|From the technical side the Unix Administrators job is to work with
the basic objects within Unix, so it is important to understand what these
files Files serve many functions in Unix. They are where both data and programs are stored. Every file has certain attributes: 3 dates, a user and group who own it and a set of permissions. There are many types of special file on Unix: directories, links, devices, FIFOs and sockets. File manipulation commands include: ls, rm, touch, chmod, chown, chgrp, find, ln, mkdir.
files - Files serve many functions in Unix. They are where both data and programs are stored. Every file has certain attributes: 3 dates, a user and group who own it and a set of permissions. There are many types of special file on Unix: directories, links, devices, FIFOs and sockets. File manipulation commands include: ls, rm, touch, chmod, chown, chgrp, find, ln, mkdir.
processes - A process is the basic unit of program execution in Unix. Process may be in several states — running, ready to run, waiting for data or suspended. The “load” on a Unix box is the average number of processes running or ready to run. Each process has a user and group to which it belongs. This determines two things: first what files the process may access and second who may send signals to the process. Signals can kill, suspend, restart a process or notify it of some event. Typically processes on a Unix machine are either providing some service (dæmons), or belong to users. Many processes are created during the boot procedure. These process then create any other needed processes by forking. If a process is connected to a terminal then certain key presses can cause signals. The most common of these are ctrl-C to kill, ctrl-Z to suspend and ctrl-n to abort. Process manipulation commands include: ps, kill, nice, renice.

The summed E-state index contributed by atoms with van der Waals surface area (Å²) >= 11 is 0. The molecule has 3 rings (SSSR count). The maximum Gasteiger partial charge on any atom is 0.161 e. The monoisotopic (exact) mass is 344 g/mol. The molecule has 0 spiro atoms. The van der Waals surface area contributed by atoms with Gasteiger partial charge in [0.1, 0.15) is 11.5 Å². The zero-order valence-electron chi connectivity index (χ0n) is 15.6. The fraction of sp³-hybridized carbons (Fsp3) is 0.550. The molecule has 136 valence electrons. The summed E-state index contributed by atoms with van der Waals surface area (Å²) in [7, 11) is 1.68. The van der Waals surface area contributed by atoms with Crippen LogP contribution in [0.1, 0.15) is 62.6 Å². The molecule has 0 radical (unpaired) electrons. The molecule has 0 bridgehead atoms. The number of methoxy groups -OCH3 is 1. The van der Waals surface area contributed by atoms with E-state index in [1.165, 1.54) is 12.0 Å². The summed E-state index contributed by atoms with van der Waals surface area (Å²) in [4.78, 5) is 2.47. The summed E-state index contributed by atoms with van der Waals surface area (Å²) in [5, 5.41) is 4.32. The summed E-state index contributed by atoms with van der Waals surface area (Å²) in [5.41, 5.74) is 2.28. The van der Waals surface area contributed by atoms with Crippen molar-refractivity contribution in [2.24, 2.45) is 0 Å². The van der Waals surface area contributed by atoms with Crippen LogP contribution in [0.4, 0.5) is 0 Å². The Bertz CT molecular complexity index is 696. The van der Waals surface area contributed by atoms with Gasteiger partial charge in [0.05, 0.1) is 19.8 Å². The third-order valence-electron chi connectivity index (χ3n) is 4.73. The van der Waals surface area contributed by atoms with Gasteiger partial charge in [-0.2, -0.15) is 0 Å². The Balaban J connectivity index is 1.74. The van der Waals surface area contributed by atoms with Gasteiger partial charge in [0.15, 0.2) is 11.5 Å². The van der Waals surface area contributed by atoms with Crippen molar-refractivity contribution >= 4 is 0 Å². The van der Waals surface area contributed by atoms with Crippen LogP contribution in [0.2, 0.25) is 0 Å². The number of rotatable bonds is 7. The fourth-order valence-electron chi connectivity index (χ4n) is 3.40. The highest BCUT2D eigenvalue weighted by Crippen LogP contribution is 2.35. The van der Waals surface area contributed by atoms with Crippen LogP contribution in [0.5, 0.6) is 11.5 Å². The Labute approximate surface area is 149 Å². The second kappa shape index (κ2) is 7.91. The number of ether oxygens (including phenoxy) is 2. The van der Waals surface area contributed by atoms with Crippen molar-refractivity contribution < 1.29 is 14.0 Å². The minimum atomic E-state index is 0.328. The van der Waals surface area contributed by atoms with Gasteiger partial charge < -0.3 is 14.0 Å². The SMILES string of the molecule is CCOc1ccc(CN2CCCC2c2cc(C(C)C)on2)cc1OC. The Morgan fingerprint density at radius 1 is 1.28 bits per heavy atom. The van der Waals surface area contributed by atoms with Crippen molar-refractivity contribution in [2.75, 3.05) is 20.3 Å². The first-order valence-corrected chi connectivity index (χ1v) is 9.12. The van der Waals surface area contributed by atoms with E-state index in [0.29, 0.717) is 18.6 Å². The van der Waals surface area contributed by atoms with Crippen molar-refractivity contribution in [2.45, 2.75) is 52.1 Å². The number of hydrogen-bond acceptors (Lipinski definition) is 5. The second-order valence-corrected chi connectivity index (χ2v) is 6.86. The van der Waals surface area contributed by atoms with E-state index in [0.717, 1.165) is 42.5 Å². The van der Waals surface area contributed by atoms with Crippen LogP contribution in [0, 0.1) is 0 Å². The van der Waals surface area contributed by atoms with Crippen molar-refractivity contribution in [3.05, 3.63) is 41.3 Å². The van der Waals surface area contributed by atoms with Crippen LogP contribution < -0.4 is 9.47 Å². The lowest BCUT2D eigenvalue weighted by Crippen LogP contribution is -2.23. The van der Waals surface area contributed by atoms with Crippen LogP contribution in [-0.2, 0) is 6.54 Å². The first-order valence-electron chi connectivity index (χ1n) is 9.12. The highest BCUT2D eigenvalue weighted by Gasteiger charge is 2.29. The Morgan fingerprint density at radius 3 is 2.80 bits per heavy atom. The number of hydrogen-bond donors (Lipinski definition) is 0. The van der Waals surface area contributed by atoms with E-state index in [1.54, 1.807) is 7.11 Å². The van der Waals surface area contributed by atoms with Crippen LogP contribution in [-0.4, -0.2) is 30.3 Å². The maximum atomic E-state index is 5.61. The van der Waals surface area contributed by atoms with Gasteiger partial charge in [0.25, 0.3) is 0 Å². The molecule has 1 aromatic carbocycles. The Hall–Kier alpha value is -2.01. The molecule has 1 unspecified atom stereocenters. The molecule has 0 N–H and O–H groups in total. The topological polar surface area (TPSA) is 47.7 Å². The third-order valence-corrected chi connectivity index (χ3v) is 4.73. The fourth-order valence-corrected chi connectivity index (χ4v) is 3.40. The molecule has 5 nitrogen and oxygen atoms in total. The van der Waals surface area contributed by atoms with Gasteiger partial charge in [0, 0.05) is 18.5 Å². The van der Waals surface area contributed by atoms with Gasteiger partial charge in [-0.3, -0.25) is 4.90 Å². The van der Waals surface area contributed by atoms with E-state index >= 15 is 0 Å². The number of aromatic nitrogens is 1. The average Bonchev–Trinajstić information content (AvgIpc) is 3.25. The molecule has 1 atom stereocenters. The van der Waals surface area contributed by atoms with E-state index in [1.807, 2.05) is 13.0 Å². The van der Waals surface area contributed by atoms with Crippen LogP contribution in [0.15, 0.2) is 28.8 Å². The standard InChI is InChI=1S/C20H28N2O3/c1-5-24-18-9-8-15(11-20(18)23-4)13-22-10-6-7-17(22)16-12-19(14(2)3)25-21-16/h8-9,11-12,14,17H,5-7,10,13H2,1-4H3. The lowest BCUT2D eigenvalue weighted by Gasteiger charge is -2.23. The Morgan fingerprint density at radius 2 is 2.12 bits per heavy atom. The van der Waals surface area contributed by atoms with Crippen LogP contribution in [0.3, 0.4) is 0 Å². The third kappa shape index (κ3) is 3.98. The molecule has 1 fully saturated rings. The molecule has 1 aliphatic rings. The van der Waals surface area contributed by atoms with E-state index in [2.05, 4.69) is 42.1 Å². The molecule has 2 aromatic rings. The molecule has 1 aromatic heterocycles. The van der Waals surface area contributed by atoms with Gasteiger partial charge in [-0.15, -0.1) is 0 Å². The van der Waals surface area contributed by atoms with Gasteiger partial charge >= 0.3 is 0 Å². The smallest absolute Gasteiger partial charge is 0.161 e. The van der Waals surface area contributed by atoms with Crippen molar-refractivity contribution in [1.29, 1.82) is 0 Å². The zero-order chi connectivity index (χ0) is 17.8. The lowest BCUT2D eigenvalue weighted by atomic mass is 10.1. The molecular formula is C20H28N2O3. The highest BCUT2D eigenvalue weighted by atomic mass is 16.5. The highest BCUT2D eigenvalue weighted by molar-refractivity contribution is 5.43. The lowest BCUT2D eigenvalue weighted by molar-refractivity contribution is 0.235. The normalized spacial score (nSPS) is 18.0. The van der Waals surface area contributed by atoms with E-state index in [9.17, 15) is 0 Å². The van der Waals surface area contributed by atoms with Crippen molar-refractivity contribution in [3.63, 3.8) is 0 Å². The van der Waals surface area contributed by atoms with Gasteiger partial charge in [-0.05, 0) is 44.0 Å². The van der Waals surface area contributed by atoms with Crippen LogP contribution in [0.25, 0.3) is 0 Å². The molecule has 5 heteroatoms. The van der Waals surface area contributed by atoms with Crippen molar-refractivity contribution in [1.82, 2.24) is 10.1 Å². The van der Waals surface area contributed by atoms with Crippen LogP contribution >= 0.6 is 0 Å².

devices - One type of Unix special file is the device. Devices correspond to services within the Unix kernel, and often represent disks, tapes and serial ports. These special device files usually reside under the /dev directory, but can be made anywhere in the file system. Each device has two numbers which connect it with the service in the kernel - these are referred to as the major and minor device numbers. The naming of devices within /dev is not standard across different versions of Unix. Device files have attributes just like normal files, and their permissions should be set accordingly. Section 12 of the DRS/NX manual talks a little about devices, their naming and the major and minor device numbers.
users & groups - Users and groups are not really fundamental Unix objects, beyond each process and file having an associated user and group. The Unix kernel knows nothing of user names and group names and treats each user and group as a number—the user ID (uid) and group ID (gid).
However Unix utilities such as ls or ps have used user names instead
of numbers — as this is easier for people to deal with. The mapping
of names to numbers is usually done in the /etc/passwd and /etc/group files.
These files also provide other information which are useful to Unix utilities
file system layout - The standard Unix file system layout is
also not a fundamental Unix object, but is essential for the normal operation
of a Unix system. This layout is not completely standard across all Unix
systems, but there is usually a strong degree of agreement.
privilege - The privilege system in Unix is quite simple. Generally a process may only access a file if it is in the running as the user or is in the correct group. The only exception is if the uid is zero. This usually corresponds to the user name root. Root has other privileges — the ability to send a signal to any process, the ability to run certain system calls (eg. reboot), the ability to change to any uid and the ability to make certain network connections. Privilege is gained in Unix by running a program with the set user ID attribute (suid). These programs usually perform whatever privileged action is needed and then discard their privilege by switching to another uid. To get a shell which is running as root, the su program is usually used. This is considered better than logging straight in as root, as it logs a message saying who became root.
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